100 New Code Films – #22. “The Story of Louis Pasteur” from 1936

100 New Code Films

Today is Sunday, so it’s time for my second article of the week in the series 100 New Code Films. Every week, I watch and review two classic films which I have never seen before. However, how does one specify which movies qualify as classics? The term is generally applied to old films, but it’s hard to know when to draw the line at age. I generally use 1970 as the cut-off mark for the classic category, but I don’t think that all the films made before that year are equal. Movies made between 1934 and 1954 in  America are Code films, since they were self-regulated by the Production Code Administration to ensure adherence to the Motion Picture Production Code, which ensured decency for all viewers. Here at PEPS, we study the Code and its films extensively, since we believe that those are the very best films. One of the ways we study them is through this series, which gives me a schedule for watching new Code movies.

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Today’s topic is The Story of Louis Pasteur from 1936. When I announced this series at the beginning of the year, I declared that I would try to make some of my new Code films highly acclaimed ones. Thus, I made a list of the films which won Academy Awards for Best Picture, Best Director, Best Actor, and Best Actress during those twenty years which I haven’t seen yet. The list amounted to twenty-eight films which I hadn’t seen yet. I aim to watch all those films this year, if possible. So far, I have seen two of them. This film is the third, since Paul Muni won Best Actor for his role in it. I watched this film this afternoon.

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Plot

A hard-working chemist is determined to prove to France that disease is caused by microbes and germs, which could be eradicated by boiling instruments and doctors washing their hands. After the court doctors protest his predictions of the queen’s sister’s death in childbirth, he is forbidden from publishing further pamphlets and asked to leave Paris. Years later, it is found that livestock in the region where he is living don’t die of the plague which kills them throughout the country. The chemist knows that his vaccine is saving them, but no one will believe him except his devoted wife, his lovely daughter, his small group of fellow scientists, and one young scientist from court who believes him and takes a fancy to his daughter. Can they convince the world that this brilliant man’s science is correct so that he can save lives throughout the world?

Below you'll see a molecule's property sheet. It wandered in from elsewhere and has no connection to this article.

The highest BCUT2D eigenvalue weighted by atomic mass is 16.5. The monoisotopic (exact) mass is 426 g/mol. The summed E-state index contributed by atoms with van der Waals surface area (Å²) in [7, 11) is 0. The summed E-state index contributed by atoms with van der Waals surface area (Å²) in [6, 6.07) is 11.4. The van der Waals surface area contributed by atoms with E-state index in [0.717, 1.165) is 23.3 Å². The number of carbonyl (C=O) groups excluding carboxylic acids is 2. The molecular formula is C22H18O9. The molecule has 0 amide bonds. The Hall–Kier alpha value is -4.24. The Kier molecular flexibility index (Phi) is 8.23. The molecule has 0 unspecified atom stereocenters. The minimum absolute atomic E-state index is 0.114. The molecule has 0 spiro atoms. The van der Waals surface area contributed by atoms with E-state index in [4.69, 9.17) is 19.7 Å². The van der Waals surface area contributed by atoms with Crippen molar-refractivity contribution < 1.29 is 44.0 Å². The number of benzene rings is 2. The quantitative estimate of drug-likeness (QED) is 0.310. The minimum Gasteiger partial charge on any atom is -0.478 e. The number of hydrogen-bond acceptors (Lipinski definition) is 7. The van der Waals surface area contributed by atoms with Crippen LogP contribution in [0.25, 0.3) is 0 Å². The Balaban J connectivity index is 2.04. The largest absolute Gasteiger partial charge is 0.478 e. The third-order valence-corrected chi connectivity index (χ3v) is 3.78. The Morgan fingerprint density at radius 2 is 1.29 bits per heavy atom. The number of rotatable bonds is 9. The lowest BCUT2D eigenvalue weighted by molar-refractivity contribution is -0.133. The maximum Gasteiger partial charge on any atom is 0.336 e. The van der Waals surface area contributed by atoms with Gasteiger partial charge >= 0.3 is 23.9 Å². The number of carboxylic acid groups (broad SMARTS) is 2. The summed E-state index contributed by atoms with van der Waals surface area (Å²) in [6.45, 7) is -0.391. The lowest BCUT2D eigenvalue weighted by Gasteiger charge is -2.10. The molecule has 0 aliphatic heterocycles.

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Cast

This movie stars Paul Muni, Josephine Hutchison, and Anita Louise. Supporting actors include Donald Woods, Fritz Leiber, Henry O’Neill, Porter Hall, and Raymond Brown.

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Production Notes

This film was directed by William Dieterle. It was produced by Hal B. Wallis. The production company was Warner Bros, and it was a Cosmopolitan Production. The story and screenplay were written by Sheridan Gibney and Pierre Collings, based on true events of Louis Pasteur’s life. This film was nominated for an Academy Award for Best Picture. It won three Academy Awards, Best Actor for Paul Muni, Best Original Story for Sheridan Gibney and Pierre Collings, and Best Screenplay for the same.

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Code Compliance